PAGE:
Friday, April 13, 2007

Interview with Julieta Venegas

She is an unlikely pop star, Julieta Venegas, especially in the Latin music world. She plays the accordion, for God's sake. She even calls herself geeky, though pretty but slightly awkward chica next door is probably more accurate.

There's definitely no ostentatious cleavage or babelicious mincing in her videos or appearances. Instead, she's romancing a werewolf in a silent film-style satire, or playing accordion with old school Norteño legends Los Tigres del Norte.

Even her songs are spiked with complicated sentiments and sharp observations -- in Limón y Sal (Lime and Salt), the title of her latest CD, she proclaims at the very beginning, ''I'm so sick of love songs.'' That's a sacrilegious statement in Latin culture.

''I don't see myself as a pop star so I don't have to follow that pattern,'' Venegas says. ``I don't see myself as a sex bomb and I'm not interested in being one. I just try to act the way that feels natural to me.''

Natural has been surprisingly successful for Venegas, who's an anomaly in the Latin pop world: An independent, self-defined female songwriter who puts her art above her sex appeal yet still has had significant mainstream success.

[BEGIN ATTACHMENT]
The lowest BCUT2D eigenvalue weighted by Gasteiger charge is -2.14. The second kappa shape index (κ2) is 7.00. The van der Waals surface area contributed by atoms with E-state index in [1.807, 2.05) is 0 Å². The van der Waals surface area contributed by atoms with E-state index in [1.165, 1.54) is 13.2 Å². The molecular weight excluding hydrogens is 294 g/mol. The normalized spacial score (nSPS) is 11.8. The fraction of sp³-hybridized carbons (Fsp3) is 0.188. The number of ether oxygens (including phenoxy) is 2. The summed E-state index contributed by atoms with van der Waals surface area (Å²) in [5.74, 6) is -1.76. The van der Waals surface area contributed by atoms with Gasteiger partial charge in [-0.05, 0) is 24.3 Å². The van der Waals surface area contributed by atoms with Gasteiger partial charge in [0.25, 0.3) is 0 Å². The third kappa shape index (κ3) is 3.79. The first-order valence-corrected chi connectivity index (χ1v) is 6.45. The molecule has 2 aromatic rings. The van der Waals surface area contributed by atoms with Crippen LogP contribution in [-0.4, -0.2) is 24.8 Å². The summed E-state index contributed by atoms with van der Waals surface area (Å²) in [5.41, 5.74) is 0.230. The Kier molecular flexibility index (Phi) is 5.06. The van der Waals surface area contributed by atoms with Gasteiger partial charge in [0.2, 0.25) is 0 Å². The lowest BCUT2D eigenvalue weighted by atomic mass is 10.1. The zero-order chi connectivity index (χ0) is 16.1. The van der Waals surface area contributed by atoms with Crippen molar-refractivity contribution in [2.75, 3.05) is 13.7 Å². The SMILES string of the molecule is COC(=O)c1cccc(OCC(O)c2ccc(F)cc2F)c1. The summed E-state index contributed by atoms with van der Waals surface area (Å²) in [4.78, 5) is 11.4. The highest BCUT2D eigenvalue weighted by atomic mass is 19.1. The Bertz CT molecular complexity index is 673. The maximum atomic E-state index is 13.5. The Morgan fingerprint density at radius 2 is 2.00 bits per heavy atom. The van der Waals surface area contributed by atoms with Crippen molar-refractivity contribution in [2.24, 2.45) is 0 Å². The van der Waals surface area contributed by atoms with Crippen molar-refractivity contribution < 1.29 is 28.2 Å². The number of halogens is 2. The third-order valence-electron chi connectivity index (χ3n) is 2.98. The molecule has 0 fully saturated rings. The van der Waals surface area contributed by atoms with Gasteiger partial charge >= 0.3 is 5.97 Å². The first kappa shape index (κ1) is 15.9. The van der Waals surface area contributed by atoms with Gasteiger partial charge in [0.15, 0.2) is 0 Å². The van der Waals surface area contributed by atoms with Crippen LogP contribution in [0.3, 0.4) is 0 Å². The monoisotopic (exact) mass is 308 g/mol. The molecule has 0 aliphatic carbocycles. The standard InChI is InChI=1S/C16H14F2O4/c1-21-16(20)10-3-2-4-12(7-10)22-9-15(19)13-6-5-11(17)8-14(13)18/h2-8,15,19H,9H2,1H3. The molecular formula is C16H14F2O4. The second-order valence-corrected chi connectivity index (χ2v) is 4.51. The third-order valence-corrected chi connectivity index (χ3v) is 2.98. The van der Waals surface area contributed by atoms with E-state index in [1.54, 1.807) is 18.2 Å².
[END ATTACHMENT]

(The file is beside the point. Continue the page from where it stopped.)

She plays her first South Florida concert Saturday night at the Jackie Gleason Theater in Miami Beach.

Born in Southern California to Mexican parents and raised in Tijuana, the 36-year-old Venegas became an underground star on the Latin alternative scene at the end of the 1990s with introspective, dark, and daringly experimental songs that had some critics comparing her to English language alternative idols like PJ Harvey and Bjork.
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